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Chinese executives not indicted in national security case due to lack of evidence

ROC Central News Agency

11/12/2021 03:34 PM

Taipei, Nov. 12 (CNA) Two executives from a Hong Kong company believed to have conspired with Chinese intelligence will not be indicted for violations of Taiwan's National Security Act due to a lack of evidence, the Taipei District Prosecutors Office said on Friday.

China Innovation Investment Ltd. CEO Xiang Xin (向心) and his wife, alternate board member Kung Ching (龔青), however, will continue to remain barred from leaving Taiwan pending their ongoing court case related to money laundering, the prosecutors office said.

The Taipei District Court was still reviewing the money laundering case, and that two other people who have been investigated for their relations to Xiang and Kung will also not be indicted for violations of the National Security Act due to a lack of evidence, according to prosecutors.

The couple was originally arrested by Investigation Bureau agents at Taoyuan International Airport on Nov. 24, 2019 as they were returning to Hong Kong, shortly before Taiwan's January 2020 presidential election.

Their arrests came after Wang William Liqiang (王立強), a self-proclaimed Chinese spy seeking asylum in Australia, said the company, at which he was formerly employed, was a front for efforts by Chinese intelligence to target the democracy movement in Hong Kong and elections in Taiwan.

Although Xiang and Kung were released days after their arrest, they have since been barred from leaving Taiwan pending further investigation into the allegations.

On April 8 this year, the couple was indicted on charges of money laundering. At that time, prosecutors also indicated that they remained under investigation for alleged violations of Taiwan's National Security Act.

According to the indictment, Xiang previously held positions at several Chinese state entities, including the Commission for Science, Technology and Industry for National Defense (COSTIND), and served as the chief executive of China Innovation Investment and another company, China Trends Holdings Ltd., after obtaining a Hong Kong passport in 1993.

Kung, meanwhile, formerly worked as an art editor at a military affairs magazine under the COSTIND, the indictment said.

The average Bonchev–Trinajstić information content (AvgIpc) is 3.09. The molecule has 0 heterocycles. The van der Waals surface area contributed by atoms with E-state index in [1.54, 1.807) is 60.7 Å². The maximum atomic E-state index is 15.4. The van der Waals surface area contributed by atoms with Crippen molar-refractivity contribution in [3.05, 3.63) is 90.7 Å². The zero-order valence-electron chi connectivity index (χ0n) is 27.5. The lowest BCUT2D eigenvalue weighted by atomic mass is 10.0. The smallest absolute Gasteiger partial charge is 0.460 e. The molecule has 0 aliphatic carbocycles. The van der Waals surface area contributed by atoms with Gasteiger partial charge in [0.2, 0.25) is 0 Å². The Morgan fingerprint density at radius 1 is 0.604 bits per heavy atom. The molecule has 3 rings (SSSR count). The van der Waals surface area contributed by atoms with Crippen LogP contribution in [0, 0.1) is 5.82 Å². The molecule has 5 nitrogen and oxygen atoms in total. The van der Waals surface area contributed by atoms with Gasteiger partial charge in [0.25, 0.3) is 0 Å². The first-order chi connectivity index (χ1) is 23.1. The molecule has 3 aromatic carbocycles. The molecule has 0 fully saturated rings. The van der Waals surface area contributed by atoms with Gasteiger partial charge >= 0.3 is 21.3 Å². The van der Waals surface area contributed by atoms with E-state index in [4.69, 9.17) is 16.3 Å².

In 2016, prosecutors said, a Shanghai-based wealth management company, Guotai Investment Holding (Group) Co. Ltd., paid Xiang HKD$60 million (US$7.70 million) to support its purchase of ownership stakes in the two Hong Kong-listed companies he headed, as part of an attempted reverse merger.

Guotai ultimately purchased HK$203 million in shares in the two companies, which it planned to turn into subsidiaries and use to launder funds from a massive investment fraud it had carried out in China.

Later that year, however, Guotai was placed under investigation by Chinese authorities, ultimately leading to the sentencing of its founder to life in prison in 2018.

In the course of the investigation into Guotai, the indictment said, Chinese police interviewed Xiang in Hong Kong on Aug. 9, 2016. Ten days later, Xiang and Kung traveled to Taiwan, where they each opened personal bank accounts.

After returning to Hong Kong, Xiang and Kung transferred HK$203 million from company accounts into joint accounts they had at two banks in the territory, prosecutors allege.

Then, in late 2016, they began making frequent trips to Taiwan, where they purchased a luxury apartment for NT$90 million (US$3.23 million) in Taipei's Xinyi District in December and two adjoining properties in the same building for NT$200 million the following February, the indictment said.

Around that time, the couple also transferred about NT$300 million in funds from Hong Kong to Taiwan to cover the cost of their real estate acquisitions, tax payments and home decoration expenses, according to prosecutors.

Prosecutors indicted Xiang and Kung under the Money Laundering Control Act, on the basis that their money transfers and real estate purchases in Taiwan were an attempt to conceal funds that they knew Guotai had illegally obtained through fraud.

As a result, prosecutors said, they had seized the real estate properties owned by the couple and asked Taipei District Court to declare them legally confiscated.

(By Lin Chang-shun, Matthew Mazzetta and Ko Lin)


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